Knowing the Caribbean tradition of including lyrics with double meanings, Carmichael-Bowers had another concern. “I had one request: no naughty stuff, please, for my choirs. I get embarrassed,” she admitted.

Over the following few weeks, Pickering selected four songs: “You Wash Your Skin in a Sardine Tin,” “Sly Mongoose,” “LaBega Carousel” and “The Monkey Song.” Pickering came over and recorded them in Carmichael-Bowers’ living room in December 2019. She then arranged the songs, made some guide tracks for the choir, and combined them with the rehearsal recordings to make samples for Pickering.

“We got together and Mahlon was over the moon about this project and loved the idea of the choir singing Quelbe with him,” she said. “He came in and coached our choir and we had a fantastic time with him, trying to pin him down to agree to do something the same way twice – sometimes within a song the name of the woman would change – and, as all women in the rehearsal, we teased him about this.”

After one particular rehearsal, one choir member said to her, “I need to tell you: some of us do not want to sing those songs anymore.” she said.

“Oh, do you not like Quelbe music?” Carmichael-Bowers asked innocently. The choir member looked at her knowingly and said, “You know what it means.”

When Carmichael-Bowers told her, “Well, I did ask Mahlon not to bring me any naughty songs,” the choir member laughed and said, “Is that so?” and started quoting the lyrics –“You wash your skin in a sardine tin? Ivy girl, you ought to be ashamed?”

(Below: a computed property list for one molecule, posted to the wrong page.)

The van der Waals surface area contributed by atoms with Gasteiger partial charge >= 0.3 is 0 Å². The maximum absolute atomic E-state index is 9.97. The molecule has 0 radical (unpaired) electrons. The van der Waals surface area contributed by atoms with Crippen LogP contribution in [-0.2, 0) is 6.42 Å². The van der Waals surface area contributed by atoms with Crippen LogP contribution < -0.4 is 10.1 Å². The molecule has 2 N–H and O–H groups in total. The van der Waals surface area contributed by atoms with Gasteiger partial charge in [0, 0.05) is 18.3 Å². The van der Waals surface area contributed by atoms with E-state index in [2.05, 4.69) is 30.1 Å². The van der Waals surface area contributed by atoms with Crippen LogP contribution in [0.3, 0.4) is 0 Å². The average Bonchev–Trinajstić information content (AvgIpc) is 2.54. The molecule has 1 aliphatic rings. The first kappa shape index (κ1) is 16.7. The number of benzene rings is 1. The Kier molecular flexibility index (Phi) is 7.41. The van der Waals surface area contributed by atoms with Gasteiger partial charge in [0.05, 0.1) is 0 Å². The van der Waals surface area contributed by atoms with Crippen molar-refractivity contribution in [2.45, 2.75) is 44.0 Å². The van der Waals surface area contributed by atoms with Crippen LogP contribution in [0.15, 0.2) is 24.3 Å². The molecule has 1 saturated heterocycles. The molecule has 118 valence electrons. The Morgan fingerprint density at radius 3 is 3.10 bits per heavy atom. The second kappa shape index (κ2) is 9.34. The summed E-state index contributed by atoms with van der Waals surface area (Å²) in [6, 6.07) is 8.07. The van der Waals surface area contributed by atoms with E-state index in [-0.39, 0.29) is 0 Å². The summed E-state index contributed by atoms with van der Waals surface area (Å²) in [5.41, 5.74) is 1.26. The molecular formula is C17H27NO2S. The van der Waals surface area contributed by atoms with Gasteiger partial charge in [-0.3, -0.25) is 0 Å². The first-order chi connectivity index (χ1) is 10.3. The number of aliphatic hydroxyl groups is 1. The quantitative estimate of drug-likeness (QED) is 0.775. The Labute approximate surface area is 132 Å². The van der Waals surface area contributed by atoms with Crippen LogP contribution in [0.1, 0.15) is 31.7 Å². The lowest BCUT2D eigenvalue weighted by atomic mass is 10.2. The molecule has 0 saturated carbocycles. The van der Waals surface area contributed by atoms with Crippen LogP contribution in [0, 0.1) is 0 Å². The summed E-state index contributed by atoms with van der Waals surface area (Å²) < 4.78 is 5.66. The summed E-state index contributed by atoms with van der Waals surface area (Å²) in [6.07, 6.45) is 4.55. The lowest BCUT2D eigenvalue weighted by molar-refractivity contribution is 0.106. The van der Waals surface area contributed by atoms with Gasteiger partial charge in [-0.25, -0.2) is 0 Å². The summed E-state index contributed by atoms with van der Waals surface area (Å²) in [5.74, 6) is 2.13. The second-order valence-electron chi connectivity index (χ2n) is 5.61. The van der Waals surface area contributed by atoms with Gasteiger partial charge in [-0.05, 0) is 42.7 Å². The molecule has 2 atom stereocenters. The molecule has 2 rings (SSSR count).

Carmichael-Bowers said she went right back to Mahlon and said, “’Hey, Mahlon! We had a deal – no naughty stuff!’ He just laughed that husky laugh of his and said, ‘Ohhh, no … it’s not bad!’”

She decided to leave that song out of the concert this year.

When Carmichael-Bowers made those recordings in 2019 and 2020, she had no way of knowing that she would be making his last recordings. “Mahlon died suddenly in October 2020, and it was heartbreaking to me,” she said. “ I feel his absence acutely. He had become a teacher, mentor, and friend.”

He had also joined the Recovery Choir’s board of directors, overcoming his resistance to using Zoom to attend meetings.

Carmichael-Bowers has convinced the youngsters in her advanced children’s choir, “Ocama!” to use Zoom and keep singing during the pandemic. The public is invited to go online and register on the choir website to view their concert, which will be held the following Saturday after the Recovery Choir’s concert – 7 p.m., May 1.

Sing St. John, a non-profit organization, is sponsored in part by the Virgin Islands Council of the Arts through the National Endowment for the Arts, as well as the V.I. Lottery.